Aging with Traumatic Brain Injury: Deleterious Effects of Injury Chronicity Are Most Pronounced in Later Life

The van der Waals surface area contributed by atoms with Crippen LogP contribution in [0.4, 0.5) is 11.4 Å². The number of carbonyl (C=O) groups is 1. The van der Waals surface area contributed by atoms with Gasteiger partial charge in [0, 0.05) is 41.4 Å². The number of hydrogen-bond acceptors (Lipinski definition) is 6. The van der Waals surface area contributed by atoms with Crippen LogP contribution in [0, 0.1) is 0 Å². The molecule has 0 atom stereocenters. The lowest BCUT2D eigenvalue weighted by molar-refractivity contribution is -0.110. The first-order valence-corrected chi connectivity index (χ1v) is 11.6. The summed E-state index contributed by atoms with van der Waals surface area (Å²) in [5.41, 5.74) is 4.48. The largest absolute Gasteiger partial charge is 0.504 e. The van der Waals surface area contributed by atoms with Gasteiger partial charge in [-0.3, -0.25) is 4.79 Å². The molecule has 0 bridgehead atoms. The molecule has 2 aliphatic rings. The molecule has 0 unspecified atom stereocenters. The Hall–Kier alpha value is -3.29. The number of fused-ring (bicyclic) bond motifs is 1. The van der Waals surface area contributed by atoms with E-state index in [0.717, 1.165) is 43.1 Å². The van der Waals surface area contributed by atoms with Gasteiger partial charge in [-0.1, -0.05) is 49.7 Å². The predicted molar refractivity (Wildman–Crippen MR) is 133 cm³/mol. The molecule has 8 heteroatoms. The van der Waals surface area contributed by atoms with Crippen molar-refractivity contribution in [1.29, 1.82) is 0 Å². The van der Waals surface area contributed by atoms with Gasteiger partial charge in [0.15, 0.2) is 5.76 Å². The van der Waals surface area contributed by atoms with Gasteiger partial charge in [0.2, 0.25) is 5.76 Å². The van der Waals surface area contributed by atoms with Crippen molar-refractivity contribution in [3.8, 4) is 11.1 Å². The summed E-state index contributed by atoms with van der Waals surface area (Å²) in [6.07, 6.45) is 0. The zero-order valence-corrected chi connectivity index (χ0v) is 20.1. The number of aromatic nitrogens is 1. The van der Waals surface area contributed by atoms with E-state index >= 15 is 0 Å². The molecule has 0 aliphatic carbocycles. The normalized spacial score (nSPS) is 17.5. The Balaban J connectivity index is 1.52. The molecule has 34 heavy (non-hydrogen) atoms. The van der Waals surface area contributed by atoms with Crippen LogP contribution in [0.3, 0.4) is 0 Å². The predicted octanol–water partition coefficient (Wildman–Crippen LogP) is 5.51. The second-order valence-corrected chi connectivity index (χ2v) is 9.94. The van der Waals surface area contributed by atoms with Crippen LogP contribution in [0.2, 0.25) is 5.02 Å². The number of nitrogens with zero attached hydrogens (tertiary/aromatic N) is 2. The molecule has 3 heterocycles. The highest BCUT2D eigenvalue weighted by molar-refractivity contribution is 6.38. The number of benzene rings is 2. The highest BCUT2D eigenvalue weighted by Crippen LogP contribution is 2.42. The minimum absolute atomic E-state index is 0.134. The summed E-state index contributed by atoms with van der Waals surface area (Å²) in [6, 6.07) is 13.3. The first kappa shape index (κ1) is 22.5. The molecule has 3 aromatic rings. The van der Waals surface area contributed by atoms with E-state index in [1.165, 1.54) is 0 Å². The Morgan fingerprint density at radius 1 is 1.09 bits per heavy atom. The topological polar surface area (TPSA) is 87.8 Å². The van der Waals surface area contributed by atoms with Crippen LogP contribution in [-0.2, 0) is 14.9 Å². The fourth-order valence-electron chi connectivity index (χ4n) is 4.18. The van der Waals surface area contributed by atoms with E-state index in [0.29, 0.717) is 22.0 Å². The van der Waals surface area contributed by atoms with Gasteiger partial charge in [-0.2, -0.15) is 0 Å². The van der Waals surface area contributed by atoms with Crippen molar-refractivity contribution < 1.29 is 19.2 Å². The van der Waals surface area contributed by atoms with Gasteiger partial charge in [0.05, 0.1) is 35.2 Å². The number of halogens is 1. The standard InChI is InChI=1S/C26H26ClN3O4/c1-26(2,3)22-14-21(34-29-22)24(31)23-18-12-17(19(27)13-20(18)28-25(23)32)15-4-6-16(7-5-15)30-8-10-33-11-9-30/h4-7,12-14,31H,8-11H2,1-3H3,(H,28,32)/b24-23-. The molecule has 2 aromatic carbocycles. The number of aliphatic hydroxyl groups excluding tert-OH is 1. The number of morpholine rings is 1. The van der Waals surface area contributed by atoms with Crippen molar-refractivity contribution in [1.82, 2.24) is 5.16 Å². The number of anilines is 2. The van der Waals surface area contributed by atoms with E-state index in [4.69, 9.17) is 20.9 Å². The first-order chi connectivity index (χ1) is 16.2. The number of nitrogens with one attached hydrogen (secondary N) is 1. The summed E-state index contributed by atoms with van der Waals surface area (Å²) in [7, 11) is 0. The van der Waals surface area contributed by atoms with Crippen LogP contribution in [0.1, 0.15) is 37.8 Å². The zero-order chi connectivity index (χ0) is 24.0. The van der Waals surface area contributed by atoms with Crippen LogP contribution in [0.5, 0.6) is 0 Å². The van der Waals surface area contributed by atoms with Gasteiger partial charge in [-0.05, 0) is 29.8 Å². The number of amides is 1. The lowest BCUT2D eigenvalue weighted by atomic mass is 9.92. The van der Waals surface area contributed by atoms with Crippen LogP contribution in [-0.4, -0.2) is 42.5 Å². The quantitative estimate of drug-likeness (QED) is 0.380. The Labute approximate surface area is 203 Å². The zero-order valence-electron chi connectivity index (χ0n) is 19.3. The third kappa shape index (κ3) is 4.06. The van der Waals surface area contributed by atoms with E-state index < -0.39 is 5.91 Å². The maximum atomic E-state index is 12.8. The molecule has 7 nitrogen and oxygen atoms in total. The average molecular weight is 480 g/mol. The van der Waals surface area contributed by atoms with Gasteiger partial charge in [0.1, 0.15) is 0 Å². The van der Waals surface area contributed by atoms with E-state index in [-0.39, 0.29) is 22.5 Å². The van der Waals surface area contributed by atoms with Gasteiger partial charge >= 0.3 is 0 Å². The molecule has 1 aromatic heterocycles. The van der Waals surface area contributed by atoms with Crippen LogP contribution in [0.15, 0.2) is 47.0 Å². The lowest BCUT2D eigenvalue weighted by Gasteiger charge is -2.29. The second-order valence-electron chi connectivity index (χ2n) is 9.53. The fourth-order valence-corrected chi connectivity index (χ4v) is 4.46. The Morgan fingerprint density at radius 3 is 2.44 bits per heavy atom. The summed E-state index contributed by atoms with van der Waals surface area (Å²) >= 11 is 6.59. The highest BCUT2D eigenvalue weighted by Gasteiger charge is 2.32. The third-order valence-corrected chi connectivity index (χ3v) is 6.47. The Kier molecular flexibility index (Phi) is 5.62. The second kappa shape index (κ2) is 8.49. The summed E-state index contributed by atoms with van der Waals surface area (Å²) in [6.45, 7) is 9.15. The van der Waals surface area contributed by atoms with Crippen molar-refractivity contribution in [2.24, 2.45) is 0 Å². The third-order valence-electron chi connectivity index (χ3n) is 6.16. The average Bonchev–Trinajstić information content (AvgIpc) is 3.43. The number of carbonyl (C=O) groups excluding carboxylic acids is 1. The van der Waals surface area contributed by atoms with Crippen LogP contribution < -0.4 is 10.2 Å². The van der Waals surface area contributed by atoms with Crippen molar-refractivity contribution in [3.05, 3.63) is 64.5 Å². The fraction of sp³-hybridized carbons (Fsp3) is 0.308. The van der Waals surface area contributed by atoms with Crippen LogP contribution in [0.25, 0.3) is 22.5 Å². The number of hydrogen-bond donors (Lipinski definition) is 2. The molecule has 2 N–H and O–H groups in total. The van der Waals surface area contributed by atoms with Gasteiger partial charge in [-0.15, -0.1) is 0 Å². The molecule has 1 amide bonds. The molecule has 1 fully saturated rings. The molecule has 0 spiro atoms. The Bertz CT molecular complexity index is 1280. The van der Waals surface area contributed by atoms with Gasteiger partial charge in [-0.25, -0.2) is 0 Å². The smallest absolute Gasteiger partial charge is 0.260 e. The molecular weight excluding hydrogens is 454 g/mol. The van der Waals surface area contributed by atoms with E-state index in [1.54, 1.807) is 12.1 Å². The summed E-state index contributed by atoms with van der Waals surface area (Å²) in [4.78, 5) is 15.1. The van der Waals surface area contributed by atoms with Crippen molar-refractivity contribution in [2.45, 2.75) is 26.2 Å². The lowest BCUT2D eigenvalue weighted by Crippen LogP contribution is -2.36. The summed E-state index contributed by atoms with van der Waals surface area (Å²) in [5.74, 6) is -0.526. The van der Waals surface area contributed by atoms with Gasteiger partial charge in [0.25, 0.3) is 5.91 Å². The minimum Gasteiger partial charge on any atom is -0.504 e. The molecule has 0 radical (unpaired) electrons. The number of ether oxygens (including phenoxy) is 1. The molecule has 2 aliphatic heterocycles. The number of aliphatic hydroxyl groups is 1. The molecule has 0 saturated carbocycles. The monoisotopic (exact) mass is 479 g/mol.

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Understanding the effects of age on longitudinal traumatic brain injury (TBI) outcomes requires attention to both chronic and evolving TBI effects and age-related changes in health and function. The present study examines the independent and interactive effects of aging and chronicity on functional outcomes after TBI. We leveraged a well-defined cohort of individuals who sustained a moderate/severe TBI and received acute inpatient rehabilitation at specialized centers with high follow up rate as part of their involvement in the TBI Model Systems longitudinal study. We selected individuals at one of two levels of TBI chronicity (either 2 or 10 years post-injury) and used an exact matching procedure to obtain balanced chronicity groups based on age and other characteristics (N = 1993). We found that both older age and greater injury chronicity were related to greater disability, reduced functional independence, and less community participation. There was a significant age by chronicity interaction, indicating that the adverse effects of greater time post-injury were most pronounced among survivors who were age 75 or older. The inflection point at roughly 75 years of age was corroborated by post hoc analyses, dividing the sample by age at 75 years and examining the interaction between age group and chronicity. These findings point to a need for provision of rehabilitation services in the chronic injury period, particularly for those who are over 75 years old. Future work should investigate the underlying mechanisms of this interaction towards the goal of developing interventions and models of care to promote healthy aging with TBI.